Hong Kong suspends operations at representative office in Taiwan as tensions rise 

WION Web Team
Hong Kong/Taipei   Published: May 18, 2021, 05:31 PM(IST)

Hong Kong Photograph:( AFP )

Story highlights

A Hong Kong government representative did not provide an explanation for the decision to halt operations at the Hong Kong Economic, Trade and Cultural Office, adding only that the decision was not related to the recent rise in coronavirus cases in Taiwan

Hong Kong government on Tuesday suspended operations at its representative office in Taiwan in a sign of escalating diplomatic tensions between the global financial hub and the democratically ruled island that Beijing claims. 

Tension between Hong Kong's Beijing-backed government and Taiwan have risen since pro-democracy protests erupted in Hong Kong in 2019 and China responded by imposing a sweeping national security law in the city that prompted many activists to leave, some for Taiwan. 

A Hong Kong government representative did not provide an explanation for the decision to halt operations at the Hong Kong Economic, Trade and Cultural Office, adding only that the decision was not related to the recent rise in coronavirus cases in Taiwan. 

"The suspension is not related to the pandemic situation in Taiwan. We do not have anything further to add," the representative said in a statement.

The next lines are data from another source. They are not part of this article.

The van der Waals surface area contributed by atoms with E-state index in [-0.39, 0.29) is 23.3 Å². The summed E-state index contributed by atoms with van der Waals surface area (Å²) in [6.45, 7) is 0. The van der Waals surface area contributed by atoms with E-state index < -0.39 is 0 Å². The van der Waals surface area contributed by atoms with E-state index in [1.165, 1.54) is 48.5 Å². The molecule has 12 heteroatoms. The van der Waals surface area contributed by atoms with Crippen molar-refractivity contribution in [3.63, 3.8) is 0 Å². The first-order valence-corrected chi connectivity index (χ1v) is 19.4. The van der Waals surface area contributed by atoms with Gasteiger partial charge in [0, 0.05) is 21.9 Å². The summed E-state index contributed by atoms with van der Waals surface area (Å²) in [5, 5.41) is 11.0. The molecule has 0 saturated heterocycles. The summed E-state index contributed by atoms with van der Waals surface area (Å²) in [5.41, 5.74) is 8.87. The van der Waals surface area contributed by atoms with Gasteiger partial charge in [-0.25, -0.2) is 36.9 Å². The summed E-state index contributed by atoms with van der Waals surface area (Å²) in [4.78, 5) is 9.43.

Taiwan's government said that while it respected the decision, it also regretted it. 

"We express deep regret at today's unilateral decision by the Hong Kong government," Taiwan's Mainland Affairs Council said in a statement. 

Taiwan has criticised the security law that Beijing imposed in Hong Kong and opened an office in Taipei to help people who may want to leave. 

In August last year, China intercepted a boat carrying 12 people from Hong Kong, who had all faced charges related to the anti-government protests, and were apparently looking to escape to Taiwan. 

Last year, Taiwan officials in Hong Kong were told their visas would not be renewed unless they signed a document supporting Beijing's claim to Taiwan under its 'one China' policy, a person with direct knowledge of the matter said. 

Taiwan's Mainland Affairs Council said this month, there were only eight Taiwanese staff members left at its de facto consulate in Hong Kong, and that all their visas were due to expire this year. 

Hong Kong's Constitutional and Mainland Affairs Bureau said the suspension in operations meant requests for assistance from Hong Kong people in Taiwan would be handled through hotlines and via a Hong Kong government website. 

(With inputs from agencies) 

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